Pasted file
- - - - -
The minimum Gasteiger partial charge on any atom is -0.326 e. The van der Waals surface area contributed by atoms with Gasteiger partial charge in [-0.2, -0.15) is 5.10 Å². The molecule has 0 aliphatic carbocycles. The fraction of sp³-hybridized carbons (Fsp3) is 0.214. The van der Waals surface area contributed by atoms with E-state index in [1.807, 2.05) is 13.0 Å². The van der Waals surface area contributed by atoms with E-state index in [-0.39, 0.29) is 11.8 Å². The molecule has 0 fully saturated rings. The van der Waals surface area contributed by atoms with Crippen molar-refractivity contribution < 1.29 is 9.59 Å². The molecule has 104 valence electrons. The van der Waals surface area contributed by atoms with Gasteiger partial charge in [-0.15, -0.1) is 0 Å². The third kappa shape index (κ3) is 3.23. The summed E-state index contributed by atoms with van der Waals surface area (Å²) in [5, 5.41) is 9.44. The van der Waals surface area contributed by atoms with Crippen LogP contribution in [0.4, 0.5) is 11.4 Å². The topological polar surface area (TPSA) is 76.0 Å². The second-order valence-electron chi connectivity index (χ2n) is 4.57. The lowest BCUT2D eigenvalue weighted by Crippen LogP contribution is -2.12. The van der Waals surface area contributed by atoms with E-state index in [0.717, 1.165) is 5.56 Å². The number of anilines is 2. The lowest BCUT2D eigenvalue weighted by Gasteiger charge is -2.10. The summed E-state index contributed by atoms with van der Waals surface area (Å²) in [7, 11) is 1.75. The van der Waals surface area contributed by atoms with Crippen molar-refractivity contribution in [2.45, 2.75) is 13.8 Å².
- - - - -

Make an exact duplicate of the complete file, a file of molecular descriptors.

The minimum Gasteiger partial charge on any atom is -0.326 e. The van der Waals surface area contributed by atoms with Gasteiger partial charge in [-0.2, -0.15) is 5.10 Å². The molecule has 0 aliphatic carbocycles. The fraction of sp³-hybridized carbons (Fsp3) is 0.214. The van der Waals surface area contributed by atoms with E-state index in [1.807, 2.05) is 13.0 Å². The van der Waals surface area contributed by atoms with E-state index in [-0.39, 0.29) is 11.8 Å². The molecule has 0 fully saturated rings. The van der Waals surface area contributed by atoms with Crippen molar-refractivity contribution < 1.29 is 9.59 Å². The molecule has 104 valence electrons. The van der Waals surface area contributed by atoms with Gasteiger partial charge in [-0.15, -0.1) is 0 Å². The third kappa shape index (κ3) is 3.23. The summed E-state index contributed by atoms with van der Waals surface area (Å²) in [5, 5.41) is 9.44. The van der Waals surface area contributed by atoms with Crippen LogP contribution in [0.4, 0.5) is 11.4 Å². The topological polar surface area (TPSA) is 76.0 Å². The second-order valence-electron chi connectivity index (χ2n) is 4.57. The lowest BCUT2D eigenvalue weighted by Crippen LogP contribution is -2.12. The van der Waals surface area contributed by atoms with E-state index in [0.717, 1.165) is 5.56 Å². The number of anilines is 2. The lowest BCUT2D eigenvalue weighted by Gasteiger charge is -2.10. The summed E-state index contributed by atoms with van der Waals surface area (Å²) in [7, 11) is 1.75. The van der Waals surface area contributed by atoms with Crippen molar-refractivity contribution in [2.45, 2.75) is 13.8 Å².